Missouri HOA Threatens to Foreclose on Truck Owner's House Because They Don't Understand Patina

Screenshot: KMOV4
Truck YeahThe trucks are good!

Hey! Who here likes Homeowner’s Associations? Ah, gotcha, trick question, absolutely nobody likes HOAs because they’re consistently miserable and disheartening examples of how tiny amounts of power can transform human beings into talking, blistered dicks. In case you don’t quite believe me, please consider the case of Andy Lipka and his charmingly patina’d 1965 Ford F-250.


Andy lives in a Chesterfield, Missouri community called Woodfield Homes, and that community is overseen by the Woodfield Homes Association, the HOA. That HOA is currently in the process of suing Andy because of his truck, and, as Andy explained to KMOV4 News, the lawsuit:

“Also implicates my house. They want to foreclose on my house.”

Okay, so let’s back up a second here; why does the HOA have it in for Andy’s truck?

The reason seems to be a fundamental misunderstanding about the condition of Andy’s truck on the part of the HOA. Most of the regular readers of this site or pretty much anyone who’s even been paying a tiny bit of attention to recent automotive trends can easily look at the truck and identify the type of look it has: a desirable state of age and wear and careful maintenance that’s known as “patina.”


That F-250 is actually in wonderful shape: the body is straight and solid, it’s mechanically sound, it runs and drives well—what it isn’t is repainted to look like a brand-new truck, because, well, it isn’t.

The finish of the truck bears the marks of decades of normal wear, with paint rubbed off the most-handled surfaces and areas of primer and light surface rust.

Screenshot: KMOV4

It’s weathered and worn, and that’s a large part of what gives the truck its character. It’s by no means neglected or damaged. In fact, such patina’d looks are very prized and sought after; cars like Icon’s Derelict series of restomods take great pains to preserve the worn exterior looks while updating the interior and mechanicals, and these cars sell for insane amounts of money.


See above. People even attempt to replicate patina on cars, much in the same way people will antique furniture, but, even then, an original, honestly-derived patina will always be more desirable, like the one Andy’s truck sports.


The HOA doesn’t seem to understand the very concept of patina, which is why they’ve been fining Lipka for violating HOA bylaws that prohibit “vehicles with moderately severe body damage” from being parked in driveways, where Andy routinely parks his truck.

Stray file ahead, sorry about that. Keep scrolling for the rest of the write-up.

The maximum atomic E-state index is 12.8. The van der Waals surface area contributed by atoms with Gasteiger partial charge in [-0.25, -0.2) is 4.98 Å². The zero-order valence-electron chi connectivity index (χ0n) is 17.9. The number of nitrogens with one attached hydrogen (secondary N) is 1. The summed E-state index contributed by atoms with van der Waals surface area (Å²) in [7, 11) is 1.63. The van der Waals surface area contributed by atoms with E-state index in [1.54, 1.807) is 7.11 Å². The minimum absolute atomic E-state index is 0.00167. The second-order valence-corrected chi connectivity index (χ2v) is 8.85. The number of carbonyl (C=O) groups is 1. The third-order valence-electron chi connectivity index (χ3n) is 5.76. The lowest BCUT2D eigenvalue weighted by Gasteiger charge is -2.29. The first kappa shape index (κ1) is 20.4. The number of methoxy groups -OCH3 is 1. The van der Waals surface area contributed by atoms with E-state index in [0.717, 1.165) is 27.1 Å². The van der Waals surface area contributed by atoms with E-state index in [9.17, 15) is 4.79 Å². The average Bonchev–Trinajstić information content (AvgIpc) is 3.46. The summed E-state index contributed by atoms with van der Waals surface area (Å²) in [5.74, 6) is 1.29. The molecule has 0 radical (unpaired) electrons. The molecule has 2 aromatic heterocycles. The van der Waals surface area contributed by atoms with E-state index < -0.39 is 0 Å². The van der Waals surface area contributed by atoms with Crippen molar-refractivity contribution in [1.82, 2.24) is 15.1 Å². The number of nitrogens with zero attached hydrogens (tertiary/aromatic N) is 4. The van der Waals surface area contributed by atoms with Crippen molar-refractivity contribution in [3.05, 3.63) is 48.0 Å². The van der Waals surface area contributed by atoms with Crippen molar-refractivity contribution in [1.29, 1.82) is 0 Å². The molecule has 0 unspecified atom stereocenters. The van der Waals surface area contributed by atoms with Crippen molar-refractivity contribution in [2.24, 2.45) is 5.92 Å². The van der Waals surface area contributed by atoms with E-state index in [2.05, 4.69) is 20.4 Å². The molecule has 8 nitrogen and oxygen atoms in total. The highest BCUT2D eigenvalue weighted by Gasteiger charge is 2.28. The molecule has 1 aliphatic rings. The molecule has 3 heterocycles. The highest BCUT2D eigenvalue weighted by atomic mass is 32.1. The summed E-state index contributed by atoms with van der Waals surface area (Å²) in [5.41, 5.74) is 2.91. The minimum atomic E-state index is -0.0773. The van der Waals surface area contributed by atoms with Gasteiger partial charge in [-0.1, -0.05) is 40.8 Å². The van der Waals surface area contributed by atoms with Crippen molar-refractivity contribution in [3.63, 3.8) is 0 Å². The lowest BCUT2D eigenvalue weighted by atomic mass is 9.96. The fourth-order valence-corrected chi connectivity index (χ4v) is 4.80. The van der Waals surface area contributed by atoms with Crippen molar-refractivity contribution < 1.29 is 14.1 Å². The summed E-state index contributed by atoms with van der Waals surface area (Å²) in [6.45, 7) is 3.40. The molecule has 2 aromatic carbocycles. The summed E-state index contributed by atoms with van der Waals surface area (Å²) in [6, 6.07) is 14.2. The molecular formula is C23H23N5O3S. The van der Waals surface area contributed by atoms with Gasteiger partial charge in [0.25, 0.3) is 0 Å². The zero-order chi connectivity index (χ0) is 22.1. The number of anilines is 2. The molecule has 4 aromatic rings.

So far, he’s amassed almost $3,000 worth of fines. If those fines aren’t paid, the HOA will seek foreclosure on Lipka’s house, and Lipka has countersued in return.


I’ve reached out to both Lipka and the HOA, and have yet to get a response from either, but if I do I’ll be sure to update the story.

An attorney for the HOA did tell KMOV4 that

“The association is asking the court to enforce its covenants, which Lipka agreed to follow and was aware of prior to purchasing his home... Mr. Lipka is not being singled-out, and the association and neighbors made numerous attempts to reach a resolution.”


I think the fundamental issue here revolves around the concept of patina. As gearheads, I think most of us understand this sort of wear isn’t considered damage, and is in fact often a highly desirable trait.


For the HOA to insist it qualifies as “moderately severe body damage” is being willfully ignorant, and relying on subjective aesthetic taste instead of actual facts. The HOA does not have to actually like a patina’d look on a car, but that does not mean it can just be classified as damage, any more than deciding that a Rolls-Royce Cullinan done up in purple with a silver hood and a gold Spirit of Ecstasy hood ornament—an impressively ugly vehicle by many people’s standards—can be considered to have “moderately severe body damage.”

The point here is that Andy Lipka has a lovely, well-maintained old truck with a worn but cared-for look that’s not just appropriate, but is an example of a desirable automotive trend. The idea that somehow he should be punished for parking it in his driveway, to the point of threatening to take his house, is absurd.


He’s not violating any bylaws, and I think an argument can be made that the aggressively boring and mundane other cars in the neighborhood are doing far more to decrease the quality of life than Andy’s charming old truck.

Who looks at a truck like that and seethes in rage? What’s the matter with these people? What kind of glum, miserable, sanitized half-lives do they want to lead?


Screw you, Woodfield Homes Association. Nobody likes you. Let the man park his truck in his driveway.

(Thanks, Michael!)

Share This Story

Get our newsletter

About the author

Jason Torchinsky

Senior Editor, Jalopnik • Running: 1973 VW Beetle, 2006 Scion xB, 1990 Nissan Pao, 1991 Yugo GV Plus • Not-so-running: 1973 Reliant Scimitar, 1977 Dodge Tioga RV (also, buy my book!)